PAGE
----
Fringe Day 1: The dark side of the font

Categories: Theater
Gay Banditos.jpg
Photo courtesy Minnesota Fringe Festival
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Minnesota Fringe Festival 2012 is ready to roll

Around 5:30 p.m. Thursday afternoon, across the 15 venues of the Minnesota Fringe Festival, the house lights went down, the new curtain speech -- taped! -- was broadcast, and then the 2012 edition finally got under way.

By the third show of the evening, I was getting that familiar Fringe daze, where moving from venue to venue and line to line with little down time (and certainly not enough for dinner) put me into an altered state where there was no clock but the schedule and no world except that of the festival. Of course, it will only get stronger from here on out.

Onto the shows:

The highlight of the first night was Shelby Company's Font of Knowledge. That isn't a surprise, considering the troupe's 2011 entry, Sousepaw: A Baseball Story, was one of the festival's highlights. This time around, we get a noir-ish thriller full of double crosses, commies, and enough grammar talk to make an English teacher swoon.

The plot revolves around a down-on-his-heels font creator, who has sunk into the bottle following the end of his beloved project to create the most dangerous typeface on Earth, Helvetica. Then it gets really, really weird, tossing in mutant werewolves, aliens from Neptune, and a Howard-Hughes-like character who takes his fear of germs to the ultimate stage.

The writing is deft, the acting is spot-on and the staging is clever in a decidedly low-tech Fringe fashion. This is a definite must see.

Coming a day after the Chick-fil-A totally hetero love-in, The Gay Banditos seems torn from today's headlines, as a small North Carolina town is tormented and then haunted by the dreaded banditos of the title, who bring their throbbing dance music and free and easy sex to town in an effort to convert the town's folks.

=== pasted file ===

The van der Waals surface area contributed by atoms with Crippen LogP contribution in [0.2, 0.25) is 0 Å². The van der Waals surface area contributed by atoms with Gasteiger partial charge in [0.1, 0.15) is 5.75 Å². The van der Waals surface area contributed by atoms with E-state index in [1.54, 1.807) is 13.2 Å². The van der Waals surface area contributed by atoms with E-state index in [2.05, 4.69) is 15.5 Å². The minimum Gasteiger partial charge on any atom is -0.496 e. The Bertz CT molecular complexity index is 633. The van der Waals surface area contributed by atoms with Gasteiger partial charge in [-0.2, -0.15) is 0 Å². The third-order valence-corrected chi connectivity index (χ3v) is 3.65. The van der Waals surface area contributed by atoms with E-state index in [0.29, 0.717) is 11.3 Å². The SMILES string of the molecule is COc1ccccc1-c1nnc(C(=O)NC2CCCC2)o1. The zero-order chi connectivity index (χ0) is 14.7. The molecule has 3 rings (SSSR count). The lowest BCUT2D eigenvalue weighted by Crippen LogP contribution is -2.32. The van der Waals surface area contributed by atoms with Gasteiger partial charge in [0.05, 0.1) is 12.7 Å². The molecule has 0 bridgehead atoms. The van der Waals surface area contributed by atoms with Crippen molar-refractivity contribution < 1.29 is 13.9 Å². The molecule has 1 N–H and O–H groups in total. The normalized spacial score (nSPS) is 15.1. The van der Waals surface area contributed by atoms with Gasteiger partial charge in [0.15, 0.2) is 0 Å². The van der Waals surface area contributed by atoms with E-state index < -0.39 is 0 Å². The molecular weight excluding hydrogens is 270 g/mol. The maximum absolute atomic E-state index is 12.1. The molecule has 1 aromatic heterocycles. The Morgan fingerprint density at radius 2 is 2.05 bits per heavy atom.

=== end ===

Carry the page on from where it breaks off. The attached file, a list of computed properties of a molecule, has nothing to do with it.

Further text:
The satire is pretty much on the nose, but the script from Ben Thietje and Boby Gardner does have its sharp edges, which are brought out by the five-actor cast. They play the horrified denizens of the town, so we never see the specters that haunt them. Their biggest fear is that this exposure (or the loss of some beloved Nickleback albums) will turn them totally gay.

You can see where it is going, but the script and the players are willing to go all in with the concept, which brings out that needed edge. In a way, you can apply these lessons to any witch hunt, be it Muslims or fans of the Insane Clown Posse.

Ferrari McSpeedy head back to the adventurers of the 1930s with Billy Beechwood and the Mountain of Terror, a wild tale of climbing the dreaded titular peak, complete with hillbilly mustard makers,  a mad scientist, an eccentric "thousand-aire," and his airship, and a Yeti. They even manage to pack in a growing up kind of story -- one that gets totally subverted in the end, but still, it is there. 

The trio of Mike Fotis, Joe Bozic, and Aric McKweon have a grand time with the bevy of crazy characters and situations in the story, often madly dashing off stage to take on another character (or just finding a different hat to take on the next role). The show is a bit rough around the edges, but that works in well with its mad charm.

Finally, Not Dead Yet! brings back Mr. (Rob) Elk and Mr. (Dean) Seal to the Fringe for a fresh evening of a cappella tunes and gentle joke telling. Among the shows this first night, this is the only one without any cursing, as the pair shared tales of flossing, eating a nice dinner in New York City and sharing their deft dance skills in a 1970s-style battle rap. It's a lot of fun.

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